Abram, the east coast living Hoosier native, is now a t.map success story. Months after her original conversations with Osterle's company, t.map linked Abram with Covideo.

"This was the first company they showed me and it was a match," states Abram. "I wouldn't be here, I would probably still be in Boston if it was not for t.map. I think the people in Massachusetts are great but I think there is something to be said for Hoosier Hospitality in Indiana, we are so happy to be home."

For Price, Covideo's president, he has found a total of two new employees through the help of t.map and plans to find many more to add to his staff in the future through this new recruitment technology.

"I think that is what makes t.map significantly different is they really come in and understand who we are and they have done a fantastic job," explains Price about his experience with t.map. "When we hired in Elizabeth, she was literally the only person that we interviewed. It was just immediately it was the right fit, she had the right skill set, she had the right culture fit, and t.map is doing something unique that most people are not doing right now."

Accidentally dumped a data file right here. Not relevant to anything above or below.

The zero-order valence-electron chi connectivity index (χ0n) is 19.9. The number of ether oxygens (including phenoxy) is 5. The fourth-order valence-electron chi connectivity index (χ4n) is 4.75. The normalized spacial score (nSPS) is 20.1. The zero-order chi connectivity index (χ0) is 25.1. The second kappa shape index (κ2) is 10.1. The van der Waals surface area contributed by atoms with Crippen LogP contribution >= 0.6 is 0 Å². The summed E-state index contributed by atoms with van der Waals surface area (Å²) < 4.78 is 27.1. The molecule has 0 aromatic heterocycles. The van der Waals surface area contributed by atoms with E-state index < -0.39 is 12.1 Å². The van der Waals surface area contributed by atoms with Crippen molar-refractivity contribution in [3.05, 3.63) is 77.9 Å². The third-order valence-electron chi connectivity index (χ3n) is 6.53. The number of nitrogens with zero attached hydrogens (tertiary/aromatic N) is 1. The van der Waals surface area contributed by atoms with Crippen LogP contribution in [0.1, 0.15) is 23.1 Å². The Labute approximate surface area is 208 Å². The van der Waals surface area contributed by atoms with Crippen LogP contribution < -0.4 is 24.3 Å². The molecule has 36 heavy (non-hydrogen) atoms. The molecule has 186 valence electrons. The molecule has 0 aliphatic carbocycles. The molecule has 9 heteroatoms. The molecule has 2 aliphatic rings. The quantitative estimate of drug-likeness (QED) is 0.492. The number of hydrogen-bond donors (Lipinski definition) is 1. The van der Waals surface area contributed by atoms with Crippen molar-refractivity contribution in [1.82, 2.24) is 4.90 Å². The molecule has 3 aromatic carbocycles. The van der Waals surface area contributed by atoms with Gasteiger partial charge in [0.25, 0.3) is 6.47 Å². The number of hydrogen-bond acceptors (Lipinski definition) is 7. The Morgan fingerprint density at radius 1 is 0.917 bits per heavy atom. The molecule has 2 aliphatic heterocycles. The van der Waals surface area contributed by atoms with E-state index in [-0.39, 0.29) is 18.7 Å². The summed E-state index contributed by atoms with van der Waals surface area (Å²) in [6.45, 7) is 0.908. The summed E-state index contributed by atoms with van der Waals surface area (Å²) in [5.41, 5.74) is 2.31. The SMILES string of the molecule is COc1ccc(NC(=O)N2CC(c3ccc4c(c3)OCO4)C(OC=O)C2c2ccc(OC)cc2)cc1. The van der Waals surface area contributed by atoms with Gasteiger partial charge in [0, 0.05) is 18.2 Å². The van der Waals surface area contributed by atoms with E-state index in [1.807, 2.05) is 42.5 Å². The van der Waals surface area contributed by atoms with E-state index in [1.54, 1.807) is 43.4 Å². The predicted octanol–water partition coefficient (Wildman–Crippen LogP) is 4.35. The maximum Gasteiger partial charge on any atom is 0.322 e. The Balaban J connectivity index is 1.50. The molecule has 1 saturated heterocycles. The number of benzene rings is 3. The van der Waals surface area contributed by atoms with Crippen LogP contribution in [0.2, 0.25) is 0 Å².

Osterle says part of t.map's mission is to give advice about recruiting.

"We want Indiana companies to be good at this, we are happy to talk to anybody," states Osterle.

For more information about t.map contact Mike Rutz at mike@tmap.com .